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Mid-Century Modern House Tour

Explore the timeless aesthetic of an influential architectural movement

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Saturday, September 26th 2015

Tour 1pm – 5pm, Reception 5pm – 7pm

Self-guided $90 (inc. $50 charitable tax receipt)

*Price does not include GST, which is applied to the non-donation cost only

*Please note the buses are currently at capacity. If you would like to be added to the waitlist please contact us at 604 264 9642 or by email

Just announced! The B.C. Electric Building, now The Electra, will be open on the tour! This award-winning showstopper was one of the first Modernist buildings in Vancouver and is recognized across Canada for its innovative design. Originally the head office of B.C. Electric, or B.C. Hydro, the building was converted into condos in the early 1990s. We’ll get to see inside a few of the unique apartments in this remarkable building. VHF has written about this building and its influential design for Spacing Vancouver. Check out the articles here and here and get excited to see inside on September 26th!

Spend an afternoon exploring examples of the influential Mid-Century Modernist style including the remarkable 1962 Danto Residence designed by Arthur Erickson. We will also enjoy a rare opportunity to see inside Arthur Erickson’s own home and garden. Compare the expansive commissioned work indicative of Erickson’s famed style with the relatively modest home he designed for himself. The tour also includes lesser known architects whose inventive work¬† explores the design characteristics that are hallmarks of the movement. All the homes on tour respond to the caveats of West Coast Modernism with an emphasis on the homes’ connection to nature, natural materials and simple construction methods. With a small number of attendees, this tour offers an up close look at the beauty found in Mid-Century Modernism’s simplicity to a select group of enthusiasts.

IMGP1325Whether you choose the self-guided or bus option, your ticket includes a $50 donation, with charitable tax receipt, to support VHF programming, an invitation to the wine and cheese reception at a stunning West Coast Modern home recently used in the Tim Burton feature film “Big Eyes” (space permitting), and a short talk from guest speaker Professor Leslie Van Duzer of the UBC School of Architecture and Landscape Architecture. As this is a private home, there is limited capacity available for ticket-holders to attend the reception. If you know you are not able to attend, please inform us in advance so we can confirm space for as many people who would like to attend as possible. We are hopeful we can arrange space for all who are interested.¬†

Are you interested in taking a VHF house tour but not sure what to expect? Read our First Timer’s Guide to House Tours here.


Do you or someone you know live in a house that may be a good fit for one of our tours? We are continually searching for great examples of heritage or character, mid-century modern design, sympathetic lane homes behind heritage homes, or renovated Vancouver Specials to open on our tours. If you’d like to know more, or have your home considered for inclusion on a future tour, contact us 604 264 9642 or by email.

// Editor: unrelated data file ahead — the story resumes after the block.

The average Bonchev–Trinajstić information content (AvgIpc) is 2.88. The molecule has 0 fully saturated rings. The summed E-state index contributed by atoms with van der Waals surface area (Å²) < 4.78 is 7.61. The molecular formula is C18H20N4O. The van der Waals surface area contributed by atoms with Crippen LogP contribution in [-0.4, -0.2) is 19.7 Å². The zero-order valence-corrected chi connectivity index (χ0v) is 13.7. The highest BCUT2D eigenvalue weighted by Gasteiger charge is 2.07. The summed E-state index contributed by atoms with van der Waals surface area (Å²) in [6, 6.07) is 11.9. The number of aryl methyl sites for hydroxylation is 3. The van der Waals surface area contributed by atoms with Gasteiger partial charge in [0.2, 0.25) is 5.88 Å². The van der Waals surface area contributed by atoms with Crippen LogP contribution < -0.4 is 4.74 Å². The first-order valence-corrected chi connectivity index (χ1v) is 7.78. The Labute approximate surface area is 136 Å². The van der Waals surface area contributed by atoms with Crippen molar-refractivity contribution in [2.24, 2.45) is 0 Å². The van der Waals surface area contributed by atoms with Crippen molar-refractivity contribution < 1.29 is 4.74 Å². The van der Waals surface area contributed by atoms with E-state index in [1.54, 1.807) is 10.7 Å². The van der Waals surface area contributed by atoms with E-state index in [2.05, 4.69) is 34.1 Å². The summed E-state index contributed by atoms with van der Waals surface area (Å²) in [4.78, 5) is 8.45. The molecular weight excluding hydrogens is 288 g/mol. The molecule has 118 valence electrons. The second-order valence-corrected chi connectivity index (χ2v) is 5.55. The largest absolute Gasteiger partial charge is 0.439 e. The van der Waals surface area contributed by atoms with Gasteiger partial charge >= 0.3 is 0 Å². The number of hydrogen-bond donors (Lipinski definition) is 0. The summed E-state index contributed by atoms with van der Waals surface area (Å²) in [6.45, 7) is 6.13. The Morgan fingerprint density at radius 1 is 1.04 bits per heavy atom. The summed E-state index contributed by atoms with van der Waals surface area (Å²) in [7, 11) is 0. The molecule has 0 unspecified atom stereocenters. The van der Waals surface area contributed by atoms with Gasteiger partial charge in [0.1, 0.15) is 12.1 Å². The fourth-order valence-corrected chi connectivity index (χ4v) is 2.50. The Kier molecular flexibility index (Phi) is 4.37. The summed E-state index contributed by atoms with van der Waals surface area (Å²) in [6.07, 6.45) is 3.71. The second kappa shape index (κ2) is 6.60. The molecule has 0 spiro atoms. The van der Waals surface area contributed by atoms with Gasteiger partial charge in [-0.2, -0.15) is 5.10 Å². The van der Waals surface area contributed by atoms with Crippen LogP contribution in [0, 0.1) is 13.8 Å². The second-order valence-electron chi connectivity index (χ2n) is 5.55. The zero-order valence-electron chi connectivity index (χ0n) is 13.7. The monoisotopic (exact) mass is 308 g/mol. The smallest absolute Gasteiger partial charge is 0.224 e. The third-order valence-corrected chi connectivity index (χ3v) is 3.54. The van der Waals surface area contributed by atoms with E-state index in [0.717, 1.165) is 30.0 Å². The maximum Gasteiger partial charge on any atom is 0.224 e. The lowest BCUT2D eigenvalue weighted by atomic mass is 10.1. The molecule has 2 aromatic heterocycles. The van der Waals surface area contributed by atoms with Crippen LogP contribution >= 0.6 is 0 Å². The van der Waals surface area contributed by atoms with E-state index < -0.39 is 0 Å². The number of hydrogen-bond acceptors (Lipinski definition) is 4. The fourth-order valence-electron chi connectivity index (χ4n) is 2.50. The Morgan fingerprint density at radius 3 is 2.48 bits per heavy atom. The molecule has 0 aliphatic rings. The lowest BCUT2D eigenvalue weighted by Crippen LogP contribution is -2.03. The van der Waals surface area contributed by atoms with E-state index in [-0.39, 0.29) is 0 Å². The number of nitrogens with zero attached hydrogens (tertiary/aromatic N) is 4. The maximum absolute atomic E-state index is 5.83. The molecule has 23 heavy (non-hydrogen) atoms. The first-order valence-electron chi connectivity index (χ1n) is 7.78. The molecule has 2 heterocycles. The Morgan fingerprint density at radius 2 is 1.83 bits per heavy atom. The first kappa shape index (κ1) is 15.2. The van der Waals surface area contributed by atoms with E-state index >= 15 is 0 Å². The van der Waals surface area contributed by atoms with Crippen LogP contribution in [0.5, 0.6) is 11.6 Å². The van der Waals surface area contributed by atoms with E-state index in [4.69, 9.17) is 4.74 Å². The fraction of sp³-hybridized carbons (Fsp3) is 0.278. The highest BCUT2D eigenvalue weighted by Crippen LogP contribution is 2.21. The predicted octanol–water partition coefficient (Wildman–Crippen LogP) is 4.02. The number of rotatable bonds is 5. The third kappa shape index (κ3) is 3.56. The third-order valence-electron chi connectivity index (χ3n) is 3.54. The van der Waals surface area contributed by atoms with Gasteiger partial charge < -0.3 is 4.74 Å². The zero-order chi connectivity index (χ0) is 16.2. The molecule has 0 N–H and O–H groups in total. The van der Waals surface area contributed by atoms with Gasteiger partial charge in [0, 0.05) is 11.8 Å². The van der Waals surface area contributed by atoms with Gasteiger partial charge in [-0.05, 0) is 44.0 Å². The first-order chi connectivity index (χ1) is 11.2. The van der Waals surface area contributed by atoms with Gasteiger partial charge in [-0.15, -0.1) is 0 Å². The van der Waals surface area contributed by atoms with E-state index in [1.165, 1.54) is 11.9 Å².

The Wong House Update:

_MG_8157 low resOpen in 2014, the Wong House is a lovely Mid-Century Modern home designed by Henry Lee who worked for Duncan McNab. Built for the parents of known philanthropist and businessman Milton Wong, the home has been passed down through three generations of the Wong Family. The home has heritage value for its association to Milton Wong, as well as its architecture. It also benefits from landscape design by internationally renowned landscape architect Cornelia Hahn Oberlander, who has been responsible for several projects around Vancouver including Robson Square. The Wong House is her second commission in Vancouver and still features all the original design elements. The only change to her original plan is a carp pond that replaced a patch of lawn.

The Wong House was recently purchased from the Wongs by Pennyfarthing Homes who are looking at incorporating the home into a new housing development. The proposed design would designate the home, maintain it as a single-family residence and retain much of the original landscaping.

"Less is More", the phrase coined by the German designer Mies van der Rohe, aptly describes the Modern Movement that began in Europe in the 1920s and 1930s. Modernist designs were without historical precedent, they used new materials and technologies, and they conformed to a social ideal.

Vancouver developed an adaptation of the modern aesthetic known as West Coast Regional Style. Local designers used post-and-beam construction, stepped flat roofs with clerestory windows and wide expanses of glass that integrated the house with the natural setting.

Professional Development Credits: The Mid-Century Modern Tour qualifies for 3 Non-Core LUs granted by the Architectural Institute of British Columbia.

Mid-Century Modern Articles

A Lesson in Zoned Architectural Protection from Ottawa - Globe and Mail

At 93, Cornelia Hahn Oberlander is still one of Canada's most beloved landscape architects - Globe and Mail

 


Check out previous Mid-Century Modern tour brochures here:

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